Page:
I have a flat of Bloomsdale Longstanding Spinach under shop lights. They popped in about 3 days. Only about 3 seedlings up this morning, but, if my track record holds, I should have a whole flat of spinach seedlings up by tomorrow morning!
Just remembered -- I need to relocate them to the cool room! Oops!
I purchased 30 each of the 6100K and soft white T12's bulbs which I use in my shop light fixtures. I use one 6100K and a soft white bulb in the two bulb, four foot light fixtures. Each shelf has two shop light fixtures.They have worked fine for me in the past, and as I mentioned much less expensive. The pic is of a PVC stand which I use for seed starting. The top two tiers have heat mats for seed starting and the bottom section can support up to eight 2 gallon pots.
Here's my light setup. Concrete cinder blocks, boards, and the shop lights (four per shelf). All lights run through a serge protector strip, so I can turn 'em all on and off at once with the flip of the button.
Nicely done Linda. I would like to steal this idea without lighting for hardening off plants in my hoop house this spring. I also use a surge protector for my lights and a timer to automatically turn them on and off. I operate the lights 17 hours on, and 7 off, for tomatoes, peppers and onions. Thanks.
Linda- I will be going to the $ store soon to buy cat litter boxes, what a great idea for a tray! I have plenty of 4" pots, too. Question for the group: will I be able to grow lettuce to maturity in 4" pots? I would like to grow calamar, red sails and another type I have on hand. I think this will work because the root systems are not deep.
I would pick up a couple of those deep aluminum roasting pans and sow each variety of your lettuce seeds in a community flat. The extra pan depth will work and, you'd end up with a "living" salad bowl. You could sow liberally, and use a "cut and come" approach to harvesting leaves as you need them, leaving the plants to continue growing. Or, if they grow too closely together, just thin them out by removing an entire plant.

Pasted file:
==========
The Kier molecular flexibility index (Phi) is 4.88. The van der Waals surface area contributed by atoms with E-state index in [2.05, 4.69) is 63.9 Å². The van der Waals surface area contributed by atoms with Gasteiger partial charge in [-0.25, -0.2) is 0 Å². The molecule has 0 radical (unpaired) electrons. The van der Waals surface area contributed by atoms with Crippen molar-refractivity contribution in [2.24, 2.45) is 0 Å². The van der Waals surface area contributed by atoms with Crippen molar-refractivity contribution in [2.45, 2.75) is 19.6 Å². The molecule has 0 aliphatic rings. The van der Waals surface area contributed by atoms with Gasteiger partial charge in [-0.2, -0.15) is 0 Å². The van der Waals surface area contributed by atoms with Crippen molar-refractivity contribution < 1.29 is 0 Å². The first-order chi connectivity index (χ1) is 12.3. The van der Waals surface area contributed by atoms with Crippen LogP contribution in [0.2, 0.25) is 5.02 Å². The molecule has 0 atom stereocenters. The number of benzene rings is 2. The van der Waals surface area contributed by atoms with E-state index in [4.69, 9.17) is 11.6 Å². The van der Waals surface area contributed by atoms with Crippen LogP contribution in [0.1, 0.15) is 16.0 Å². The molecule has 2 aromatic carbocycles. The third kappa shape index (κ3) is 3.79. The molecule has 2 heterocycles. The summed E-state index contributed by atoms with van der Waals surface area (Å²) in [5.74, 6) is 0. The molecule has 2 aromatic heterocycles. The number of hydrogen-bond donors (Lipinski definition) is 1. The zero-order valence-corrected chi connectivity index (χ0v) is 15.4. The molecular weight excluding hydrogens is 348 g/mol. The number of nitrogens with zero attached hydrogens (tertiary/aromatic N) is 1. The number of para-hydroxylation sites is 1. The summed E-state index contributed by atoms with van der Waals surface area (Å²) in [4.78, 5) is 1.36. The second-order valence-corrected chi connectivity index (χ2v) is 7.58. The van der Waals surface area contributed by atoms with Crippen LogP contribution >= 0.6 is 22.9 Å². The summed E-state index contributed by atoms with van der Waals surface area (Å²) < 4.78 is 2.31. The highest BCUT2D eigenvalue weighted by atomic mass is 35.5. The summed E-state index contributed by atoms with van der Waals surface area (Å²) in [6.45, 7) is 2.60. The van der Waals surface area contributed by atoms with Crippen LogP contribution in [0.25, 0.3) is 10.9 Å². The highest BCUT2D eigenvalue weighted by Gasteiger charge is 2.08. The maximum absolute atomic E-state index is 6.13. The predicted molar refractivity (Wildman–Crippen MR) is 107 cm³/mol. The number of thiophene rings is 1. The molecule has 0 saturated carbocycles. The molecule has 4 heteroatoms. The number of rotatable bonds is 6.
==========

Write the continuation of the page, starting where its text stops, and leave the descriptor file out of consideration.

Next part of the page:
I've sowed spinach seeds this way, and forgot to go with a deeper pan. Seems they have a deep tap root that needs 10-12" of depth. Good thing I only sowed one flat!
Think I'll run out to the $ store for some deep pans!
Thanks! As a matter of fact, I am heading to the grocery store right now. I was going to buy a roasting pan anyway, as chance would have it...funny how I did not think about that to begin with!!! @&*^! That really simplifies things. I should be up-and-running tonight!
Basically, I sowed 4' of Burpee's "sweet salad" mesclun mix this evening. Should be enough for one person perhaps and I hear the greens grow back well. I bought 3 aluminum disposable trays from HEB today @ $0.97 apiece. Each pan is about 16" x 8.5" x 3".
I can put 3 more sets of lights on this shelve system so hopefully Santa has been listening to my pleas. Ideally, I will sow Red Sails and Calamar lettuce soon under lights.
humm why are you sowig salad indoor JohnCrichton75?
in my zone 8a I "THROW" lettuce seeds out from October to February and the lettuce grow ...weee
lettuce seeds need LIGHT to germinate and they like the cold weather of our fall and winter here in Dallas ...
so I was just wondering why bother to sow them indoor ... just curios ... I dunno much anyway .. but I can throw lettuce seeds and they grow !!
I agree with drthor. I just toss them here. I have never covered them even when it was 8*, some got burned but it grew right back. I can see doing it up N. and it wont hurt to do it here. Just not sure why you are doing it that way. Im doing it that way because ATM my garden isnt deer proof. I never cover ANY of my winter veggies and have never lost one.